Rennes-le-Château and Rennes-les-Bains

Rennes-le-Château and Rennes-les-Bains

St. Laurent de Cabrerisse

A town with lots of surprises!

You can find the easy, attractive, friendly, historical town on the D613 between Narbonne and Mouthoumet; the road goes through the centre, passing the Mairie on the left and two cafés and a restaurant on the right.  (We asked in the Mairie for a map and they were very friendly.)

Carignan.JPG  EntranceFort.JPG
  Also on the right (we were coming from Narbonne) is a Scottish Art Galley and beside it the entrance to what they call the Château-fort, a triangular shaped medieval village - don't blink or you will miss the narrow "gate."  People still live there and houses are for sale and being renovated, there's a great sense of a future to look forward to.  We met an English lady and an old Spanish gentleman chatting on a bench in the square.

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 The second picture is a "master's house" which was renovated in the 18th century but the basement, cellars and lower rooms are 12th century.  It was one of the earliest houses, but St.Laurent de Cabrerisse is even older than that.  The population moved onto this triangular rock in the 11th century because they were tired of living on the low ground, today on the left if you take the road across the bridge and continue on the D613 towards Talairan.  This area called "St. Benoit" is now a smart new village, with its own restaurants, shops and leisure centre, beautifully done.  It was excavated before building started and a Visigothic village and church were discovered.  The saint could even have been the Visigothic St. Benoît from Aniane who founded the abbey of St. Polycarp near Limoux.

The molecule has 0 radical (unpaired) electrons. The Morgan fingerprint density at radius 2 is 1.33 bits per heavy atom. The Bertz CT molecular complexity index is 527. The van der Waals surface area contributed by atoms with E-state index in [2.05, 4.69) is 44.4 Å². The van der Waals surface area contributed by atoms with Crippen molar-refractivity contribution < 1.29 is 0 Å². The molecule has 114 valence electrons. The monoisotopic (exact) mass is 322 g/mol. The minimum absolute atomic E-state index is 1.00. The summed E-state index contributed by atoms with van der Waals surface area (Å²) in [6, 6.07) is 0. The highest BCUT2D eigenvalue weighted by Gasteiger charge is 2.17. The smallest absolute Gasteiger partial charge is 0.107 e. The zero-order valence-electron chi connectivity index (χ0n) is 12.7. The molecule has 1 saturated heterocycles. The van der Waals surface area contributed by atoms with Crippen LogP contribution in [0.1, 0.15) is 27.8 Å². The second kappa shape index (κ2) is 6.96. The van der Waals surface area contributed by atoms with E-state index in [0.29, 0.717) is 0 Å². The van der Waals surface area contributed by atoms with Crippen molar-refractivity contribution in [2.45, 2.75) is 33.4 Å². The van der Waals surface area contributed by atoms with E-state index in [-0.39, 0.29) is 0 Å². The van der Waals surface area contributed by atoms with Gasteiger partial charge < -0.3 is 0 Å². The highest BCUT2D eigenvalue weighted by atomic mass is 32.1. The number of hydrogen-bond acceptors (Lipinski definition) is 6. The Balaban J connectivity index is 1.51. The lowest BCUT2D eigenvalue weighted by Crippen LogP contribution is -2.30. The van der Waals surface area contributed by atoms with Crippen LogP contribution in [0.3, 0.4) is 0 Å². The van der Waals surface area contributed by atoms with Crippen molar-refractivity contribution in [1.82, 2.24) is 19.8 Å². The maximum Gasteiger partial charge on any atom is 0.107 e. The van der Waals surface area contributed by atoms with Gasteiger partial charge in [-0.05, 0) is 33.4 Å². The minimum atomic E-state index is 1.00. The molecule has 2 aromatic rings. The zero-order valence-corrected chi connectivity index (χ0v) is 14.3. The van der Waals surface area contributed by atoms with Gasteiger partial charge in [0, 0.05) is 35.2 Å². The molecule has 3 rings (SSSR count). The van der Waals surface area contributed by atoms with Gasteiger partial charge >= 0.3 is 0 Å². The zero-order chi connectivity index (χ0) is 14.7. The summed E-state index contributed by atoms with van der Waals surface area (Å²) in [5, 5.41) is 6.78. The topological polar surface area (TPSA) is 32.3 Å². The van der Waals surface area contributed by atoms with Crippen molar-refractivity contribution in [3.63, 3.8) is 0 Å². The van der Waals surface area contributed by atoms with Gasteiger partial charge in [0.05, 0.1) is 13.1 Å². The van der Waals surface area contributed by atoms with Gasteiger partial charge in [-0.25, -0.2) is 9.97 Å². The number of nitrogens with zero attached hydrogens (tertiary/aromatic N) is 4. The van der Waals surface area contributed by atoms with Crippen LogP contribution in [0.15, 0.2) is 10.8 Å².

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  Hence the church in the château-fort was the second church and the walls were so thick it was built inside them!  It also contained the Mairie, the school and the municipal oven, which was later moved on the order of the Seigneur of St.Laurent village, the Abbé of Lagrasse.  It was really pleasant to look around St.Laurent because the commune had put notices everywhere explaining everything, they are very proud of their town.  The fort is triangular, and the point of the triangle had a gateway called Portanel going down to the river Nielle, where the brook called Jacou joined it.  Unfortunately the gate was being renovated!